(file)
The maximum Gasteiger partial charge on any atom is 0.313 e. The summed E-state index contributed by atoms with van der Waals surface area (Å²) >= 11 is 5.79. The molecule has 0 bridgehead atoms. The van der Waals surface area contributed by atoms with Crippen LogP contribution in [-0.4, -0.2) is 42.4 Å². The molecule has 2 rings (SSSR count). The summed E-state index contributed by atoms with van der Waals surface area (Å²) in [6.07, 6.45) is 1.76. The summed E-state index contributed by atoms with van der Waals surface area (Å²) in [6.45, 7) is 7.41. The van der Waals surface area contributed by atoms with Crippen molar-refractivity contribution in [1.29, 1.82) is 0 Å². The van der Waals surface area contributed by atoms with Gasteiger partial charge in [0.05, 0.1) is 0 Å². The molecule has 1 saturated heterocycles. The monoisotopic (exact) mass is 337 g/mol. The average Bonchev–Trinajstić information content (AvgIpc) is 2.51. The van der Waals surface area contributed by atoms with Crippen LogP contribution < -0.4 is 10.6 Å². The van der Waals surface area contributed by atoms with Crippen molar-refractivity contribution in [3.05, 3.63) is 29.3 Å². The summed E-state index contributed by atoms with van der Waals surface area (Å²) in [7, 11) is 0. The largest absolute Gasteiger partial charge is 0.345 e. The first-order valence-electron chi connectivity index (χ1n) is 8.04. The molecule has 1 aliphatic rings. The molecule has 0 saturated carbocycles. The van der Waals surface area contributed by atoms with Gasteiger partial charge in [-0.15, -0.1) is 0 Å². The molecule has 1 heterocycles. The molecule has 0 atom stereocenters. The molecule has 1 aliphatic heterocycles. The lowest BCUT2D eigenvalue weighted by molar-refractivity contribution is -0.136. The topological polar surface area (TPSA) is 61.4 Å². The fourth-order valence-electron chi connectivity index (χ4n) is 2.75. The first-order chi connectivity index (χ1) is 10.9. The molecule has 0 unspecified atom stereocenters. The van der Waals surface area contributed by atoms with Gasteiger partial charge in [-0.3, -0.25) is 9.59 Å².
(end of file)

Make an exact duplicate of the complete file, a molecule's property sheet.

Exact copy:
The maximum Gasteiger partial charge on any atom is 0.313 e. The summed E-state index contributed by atoms with van der Waals surface area (Å²) >= 11 is 5.79. The molecule has 0 bridgehead atoms. The van der Waals surface area contributed by atoms with Crippen LogP contribution in [-0.4, -0.2) is 42.4 Å². The molecule has 2 rings (SSSR count). The summed E-state index contributed by atoms with van der Waals surface area (Å²) in [6.07, 6.45) is 1.76. The summed E-state index contributed by atoms with van der Waals surface area (Å²) in [6.45, 7) is 7.41. The van der Waals surface area contributed by atoms with Crippen molar-refractivity contribution in [1.29, 1.82) is 0 Å². The van der Waals surface area contributed by atoms with Gasteiger partial charge in [0.05, 0.1) is 0 Å². The molecule has 1 saturated heterocycles. The monoisotopic (exact) mass is 337 g/mol. The average Bonchev–Trinajstić information content (AvgIpc) is 2.51. The van der Waals surface area contributed by atoms with Crippen LogP contribution < -0.4 is 10.6 Å². The van der Waals surface area contributed by atoms with Crippen molar-refractivity contribution in [3.05, 3.63) is 29.3 Å². The summed E-state index contributed by atoms with van der Waals surface area (Å²) in [7, 11) is 0. The largest absolute Gasteiger partial charge is 0.345 e. The first-order valence-electron chi connectivity index (χ1n) is 8.04. The molecule has 1 aliphatic rings. The molecule has 0 saturated carbocycles. The van der Waals surface area contributed by atoms with Gasteiger partial charge in [-0.15, -0.1) is 0 Å². The molecule has 1 heterocycles. The molecule has 0 atom stereocenters. The molecule has 1 aliphatic heterocycles. The lowest BCUT2D eigenvalue weighted by molar-refractivity contribution is -0.136. The topological polar surface area (TPSA) is 61.4 Å². The fourth-order valence-electron chi connectivity index (χ4n) is 2.75. The first-order chi connectivity index (χ1) is 10.9. The molecule has 0 unspecified atom stereocenters. The van der Waals surface area contributed by atoms with Gasteiger partial charge in [-0.3, -0.25) is 9.59 Å².